Before sending off an e-mail, though, make sure you look at the agent’s webpage. It will tell you if they are open to hearing from new clients and the best way to reach them. Some will want the entire proposal over e-mail, others might want a query letter (a short summary of the book project) sent through snail-mail, and still others might want something else entirely. You want to make a good first impression, so it is important to pay attention to detail.

I was fortunate enough to have my agent approach me about my book (thanks to a kind referral by a friend), but things don’t always work out that way. You may have to wait to hear back from agents, and it can be a very long wait, indeed. In fact, I sent out a query letter to one agent, heard nothing back for weeks, and ended up signing with my present agent only to have that first agent eventually get back to me to say that she was interested in my book. Patience and persistence are the virtues that will get you through this time, and with any luck an agent will want to discuss your book further with you after reading your proposal.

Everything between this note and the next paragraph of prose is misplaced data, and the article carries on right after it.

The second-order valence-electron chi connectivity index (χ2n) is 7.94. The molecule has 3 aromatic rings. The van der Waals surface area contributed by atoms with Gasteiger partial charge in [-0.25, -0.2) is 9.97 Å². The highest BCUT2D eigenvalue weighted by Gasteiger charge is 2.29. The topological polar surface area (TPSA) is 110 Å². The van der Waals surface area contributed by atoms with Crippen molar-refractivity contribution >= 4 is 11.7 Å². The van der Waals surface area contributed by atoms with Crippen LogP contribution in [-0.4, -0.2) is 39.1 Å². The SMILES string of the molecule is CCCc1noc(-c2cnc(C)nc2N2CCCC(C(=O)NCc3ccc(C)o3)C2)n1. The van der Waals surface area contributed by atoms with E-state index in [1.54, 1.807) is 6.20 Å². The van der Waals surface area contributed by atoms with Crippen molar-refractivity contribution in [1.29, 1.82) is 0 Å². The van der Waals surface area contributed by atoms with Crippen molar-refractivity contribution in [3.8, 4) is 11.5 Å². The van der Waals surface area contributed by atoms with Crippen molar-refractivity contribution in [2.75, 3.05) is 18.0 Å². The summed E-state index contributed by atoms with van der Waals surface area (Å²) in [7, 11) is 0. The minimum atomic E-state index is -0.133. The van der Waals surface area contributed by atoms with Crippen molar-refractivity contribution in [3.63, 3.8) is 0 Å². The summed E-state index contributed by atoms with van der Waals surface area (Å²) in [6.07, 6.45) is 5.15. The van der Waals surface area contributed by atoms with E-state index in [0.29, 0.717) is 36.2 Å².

All of this is assuming that you want to go with the “traditional” publishing route. These days it is easier than ever to self-publish a book, but while I considered doing so I ultimately decided against it. First, I knew that my book would be of interest to readers of this blog, but who else would read it? I wanted to reach a wider audience, and signing with a publishing house seemed like the best way to do that as I do not have the time to promote my book/arrange the distribution of my book entirely by myself. Second, I knew that my book needed some help. I wanted the input of an experienced agent and editor to help me shape Written in Stone into the best book it could be, and I strongly believe that the manuscript has greatly benefited from their professional suggestions. True, I could have hired an editor to have a look at the manuscript, but I was unsure about the quality of input I would get from an independent editor who was not personally invested in seeing my book succeed. Third, my agent is an expert at brokering international distribution deals, and that is something I could not have done on my own. Thanks to him Written in Stone will be translated into Japanese, and with any luck more international deals will coalesce during the coming months. (Still keeping my fingers crossed for a UK release.)